respectively.  Normal sessions are via existing transport (such as in
   [RFC2812]), and secured sessions are the same, only via a secure
   transport layer such as [SSL], or with [TLS] negotiated.

   The URL scheme for IRC follows the Generic URL Syntax ([RFC2396]).

   The action the URL instigates is to open a connection to the
   specified IRC server using whatever protocol necessary, and make
   contact with the given user, service or channel.  At the time of
   writing, only one protocol is defined to do this, as defined in RFC

   There is no requirement for IRC client software implementing the
   "irc" scheme to also implement the "ircs" scheme, and vice-versa.  It
   is, however, RECOMMENDED that clients implementing "ircs" are also
   capable of handling a normal connection via "irc".

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2.1.  ABNF Syntax

   The following is the definition for an IRC URL in [ABNF] grammar:

      ircURL   = ircURI "://" location "/" [ entity ] [ "?" options ]

      ircURI   = "irc" / "ircs"
                 ; See Section 2, above, for details.

      location = [ authinfo "@" ] hostport
                 ; See Section 3.2.2 of [RFC2396] for the definition
                 ; of 'hostport'.

      authinfo = [ username ] [ ":" password ]
                 ; See Section 2.2 of this document for details.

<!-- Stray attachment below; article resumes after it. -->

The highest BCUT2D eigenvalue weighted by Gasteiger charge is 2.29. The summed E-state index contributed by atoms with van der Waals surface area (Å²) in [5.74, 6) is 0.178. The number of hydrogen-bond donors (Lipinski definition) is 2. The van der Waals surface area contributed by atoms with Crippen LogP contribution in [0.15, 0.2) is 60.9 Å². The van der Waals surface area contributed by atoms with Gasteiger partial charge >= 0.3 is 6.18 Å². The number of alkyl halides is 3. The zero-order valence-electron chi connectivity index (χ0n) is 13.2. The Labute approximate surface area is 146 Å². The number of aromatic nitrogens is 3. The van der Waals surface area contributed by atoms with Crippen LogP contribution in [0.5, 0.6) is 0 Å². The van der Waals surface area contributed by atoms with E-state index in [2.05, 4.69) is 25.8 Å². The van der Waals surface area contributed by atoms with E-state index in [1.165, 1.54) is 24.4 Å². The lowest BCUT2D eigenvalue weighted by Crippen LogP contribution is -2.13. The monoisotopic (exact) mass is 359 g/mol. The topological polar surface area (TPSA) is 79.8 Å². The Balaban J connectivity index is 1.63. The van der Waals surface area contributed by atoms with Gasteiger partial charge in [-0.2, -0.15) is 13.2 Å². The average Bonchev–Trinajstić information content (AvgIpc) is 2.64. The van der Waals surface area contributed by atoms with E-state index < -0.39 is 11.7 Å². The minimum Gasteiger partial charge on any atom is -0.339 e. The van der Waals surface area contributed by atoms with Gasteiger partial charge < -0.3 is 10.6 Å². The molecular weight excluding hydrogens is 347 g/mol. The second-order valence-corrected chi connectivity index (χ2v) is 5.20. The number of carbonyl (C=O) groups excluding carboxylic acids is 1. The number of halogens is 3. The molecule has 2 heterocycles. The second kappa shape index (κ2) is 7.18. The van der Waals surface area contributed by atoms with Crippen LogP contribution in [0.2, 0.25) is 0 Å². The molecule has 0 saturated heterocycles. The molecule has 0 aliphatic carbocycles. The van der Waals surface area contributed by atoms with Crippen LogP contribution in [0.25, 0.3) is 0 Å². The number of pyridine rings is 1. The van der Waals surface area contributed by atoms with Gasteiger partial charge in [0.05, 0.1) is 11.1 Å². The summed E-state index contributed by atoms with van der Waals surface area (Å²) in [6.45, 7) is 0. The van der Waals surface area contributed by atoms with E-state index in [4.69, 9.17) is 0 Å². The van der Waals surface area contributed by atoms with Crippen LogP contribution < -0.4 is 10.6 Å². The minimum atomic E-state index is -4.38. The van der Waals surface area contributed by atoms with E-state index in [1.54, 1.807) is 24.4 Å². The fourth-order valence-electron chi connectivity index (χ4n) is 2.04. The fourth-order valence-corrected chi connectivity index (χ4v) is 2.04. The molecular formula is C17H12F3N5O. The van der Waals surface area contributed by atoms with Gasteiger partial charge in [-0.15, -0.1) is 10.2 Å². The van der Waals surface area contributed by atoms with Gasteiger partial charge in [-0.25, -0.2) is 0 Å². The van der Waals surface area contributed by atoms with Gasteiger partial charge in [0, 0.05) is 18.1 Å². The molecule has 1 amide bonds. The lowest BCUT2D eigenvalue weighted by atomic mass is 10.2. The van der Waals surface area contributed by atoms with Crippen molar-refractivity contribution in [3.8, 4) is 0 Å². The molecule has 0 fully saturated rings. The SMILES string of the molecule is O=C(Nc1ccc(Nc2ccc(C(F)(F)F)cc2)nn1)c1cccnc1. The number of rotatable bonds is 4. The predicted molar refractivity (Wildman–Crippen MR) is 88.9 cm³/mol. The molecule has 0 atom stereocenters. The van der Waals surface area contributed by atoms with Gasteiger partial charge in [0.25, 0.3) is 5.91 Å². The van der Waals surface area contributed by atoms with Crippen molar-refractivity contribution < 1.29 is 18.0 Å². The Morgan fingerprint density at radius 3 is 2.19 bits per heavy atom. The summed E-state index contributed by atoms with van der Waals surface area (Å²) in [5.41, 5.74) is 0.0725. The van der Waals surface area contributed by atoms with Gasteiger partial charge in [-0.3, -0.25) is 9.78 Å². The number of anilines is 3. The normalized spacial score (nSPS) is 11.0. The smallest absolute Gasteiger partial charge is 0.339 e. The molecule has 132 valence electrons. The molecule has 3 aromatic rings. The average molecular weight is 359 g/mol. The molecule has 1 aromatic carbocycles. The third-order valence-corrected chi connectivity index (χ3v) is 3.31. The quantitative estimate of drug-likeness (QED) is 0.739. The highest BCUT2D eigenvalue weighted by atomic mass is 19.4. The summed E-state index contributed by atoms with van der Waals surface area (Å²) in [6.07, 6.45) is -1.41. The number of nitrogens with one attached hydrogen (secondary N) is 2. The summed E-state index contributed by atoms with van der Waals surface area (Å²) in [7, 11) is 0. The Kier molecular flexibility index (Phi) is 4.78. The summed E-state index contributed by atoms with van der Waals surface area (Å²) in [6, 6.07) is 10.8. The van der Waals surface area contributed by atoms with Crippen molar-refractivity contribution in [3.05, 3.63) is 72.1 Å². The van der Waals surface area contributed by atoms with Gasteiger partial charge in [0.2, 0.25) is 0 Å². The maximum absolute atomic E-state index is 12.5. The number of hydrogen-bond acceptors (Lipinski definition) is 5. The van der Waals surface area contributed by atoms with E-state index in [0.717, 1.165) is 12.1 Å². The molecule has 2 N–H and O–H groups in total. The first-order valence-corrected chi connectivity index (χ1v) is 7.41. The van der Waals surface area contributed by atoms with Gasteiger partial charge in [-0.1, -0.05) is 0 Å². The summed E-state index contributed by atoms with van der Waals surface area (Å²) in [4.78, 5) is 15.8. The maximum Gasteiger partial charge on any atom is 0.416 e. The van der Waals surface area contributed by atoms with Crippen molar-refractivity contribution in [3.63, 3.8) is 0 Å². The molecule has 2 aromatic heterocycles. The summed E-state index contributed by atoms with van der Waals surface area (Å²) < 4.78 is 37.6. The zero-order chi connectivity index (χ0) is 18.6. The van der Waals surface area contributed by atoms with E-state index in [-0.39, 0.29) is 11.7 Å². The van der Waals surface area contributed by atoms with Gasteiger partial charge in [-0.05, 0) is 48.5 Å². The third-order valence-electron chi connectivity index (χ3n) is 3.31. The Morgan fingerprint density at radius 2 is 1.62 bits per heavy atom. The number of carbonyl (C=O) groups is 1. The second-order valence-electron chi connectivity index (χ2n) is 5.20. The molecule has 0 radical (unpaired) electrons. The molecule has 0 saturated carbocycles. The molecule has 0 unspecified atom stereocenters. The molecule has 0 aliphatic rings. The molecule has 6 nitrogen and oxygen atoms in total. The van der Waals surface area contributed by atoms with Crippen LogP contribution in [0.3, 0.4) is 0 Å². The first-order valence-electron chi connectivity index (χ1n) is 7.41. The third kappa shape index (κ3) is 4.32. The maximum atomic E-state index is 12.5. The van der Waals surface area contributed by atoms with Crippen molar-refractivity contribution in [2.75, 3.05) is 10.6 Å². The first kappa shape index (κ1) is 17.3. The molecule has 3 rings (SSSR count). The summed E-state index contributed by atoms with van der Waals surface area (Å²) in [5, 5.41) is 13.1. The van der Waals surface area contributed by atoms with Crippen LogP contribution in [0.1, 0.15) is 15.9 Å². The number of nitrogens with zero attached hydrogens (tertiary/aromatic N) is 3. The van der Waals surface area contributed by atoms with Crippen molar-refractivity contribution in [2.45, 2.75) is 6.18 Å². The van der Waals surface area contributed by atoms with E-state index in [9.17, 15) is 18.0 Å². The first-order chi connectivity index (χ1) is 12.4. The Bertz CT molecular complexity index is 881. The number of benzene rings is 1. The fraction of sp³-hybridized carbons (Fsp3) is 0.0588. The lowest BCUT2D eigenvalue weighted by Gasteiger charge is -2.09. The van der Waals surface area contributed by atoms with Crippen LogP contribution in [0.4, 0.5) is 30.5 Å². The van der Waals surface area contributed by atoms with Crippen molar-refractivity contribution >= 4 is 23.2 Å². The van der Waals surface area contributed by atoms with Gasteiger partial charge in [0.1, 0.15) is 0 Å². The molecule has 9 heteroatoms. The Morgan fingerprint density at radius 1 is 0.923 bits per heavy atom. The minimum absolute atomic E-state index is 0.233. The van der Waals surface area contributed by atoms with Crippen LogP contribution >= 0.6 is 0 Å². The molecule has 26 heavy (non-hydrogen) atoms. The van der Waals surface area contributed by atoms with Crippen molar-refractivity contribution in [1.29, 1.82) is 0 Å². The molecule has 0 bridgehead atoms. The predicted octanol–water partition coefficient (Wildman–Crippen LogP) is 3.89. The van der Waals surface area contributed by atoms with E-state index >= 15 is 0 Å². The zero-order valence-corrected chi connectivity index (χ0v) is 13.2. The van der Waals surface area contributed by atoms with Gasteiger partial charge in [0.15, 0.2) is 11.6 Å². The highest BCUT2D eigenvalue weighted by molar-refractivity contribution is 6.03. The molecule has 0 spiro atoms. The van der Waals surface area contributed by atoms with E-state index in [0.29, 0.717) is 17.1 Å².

username = *( escaped / unreserved )

      password = *( escaped / unreserved ) [ ";" passtype ]

      passtype = ; Reserved for future use.

      entity   = [ entname ] [ "," enttype ]

      entname  = [ "#" ] *( escaped / unreserved )
                 ; Note the prefix, "#", may be used for channel names
                 ; without escapes. Please see Section 2.5.1.

      enttype  = "isuser" / "ischan"

      options  = "?" option *( "&" option )

      option   = optname [ "=" optvalue ]

      optname  = *( ALPHA / "-" )
                 ; Option names are case-insensitive.

      optvalue = optparam *( "," optparam )

      optparam = *( escaped / unreserved )

   The definition of "escaped" and "unreserved" is in sections 2.4.1 and
   2.3 of [RFC2396] respectively.  Clients MUST be aware of protocol
   limitations.  For example, "IRC-2", as specified in [RFC2812],
   disallows the space character (U+0020) in names as it is used as a
   parameter delimiter.

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2.2.  Authentication

   To allow for complete authentication of a session, a username MAY be
   provided with the password.  The username MUST NOT be passed to the
   server as a nickname.  For example, while registering a connection
   using the "IRC-2" protocol, the username would be passed as the first
   parameter of the "USER" command (See Section 3.1.3 of [RFC2812]).

   The characters available for use in a username may be restricted by
   the protocol used, and the IRC server software used.

   The use of the password field is not recommended, as it presents a
   significant security problem.  Authors of IRC URLs using the
   authentication field, including a password, should make themselves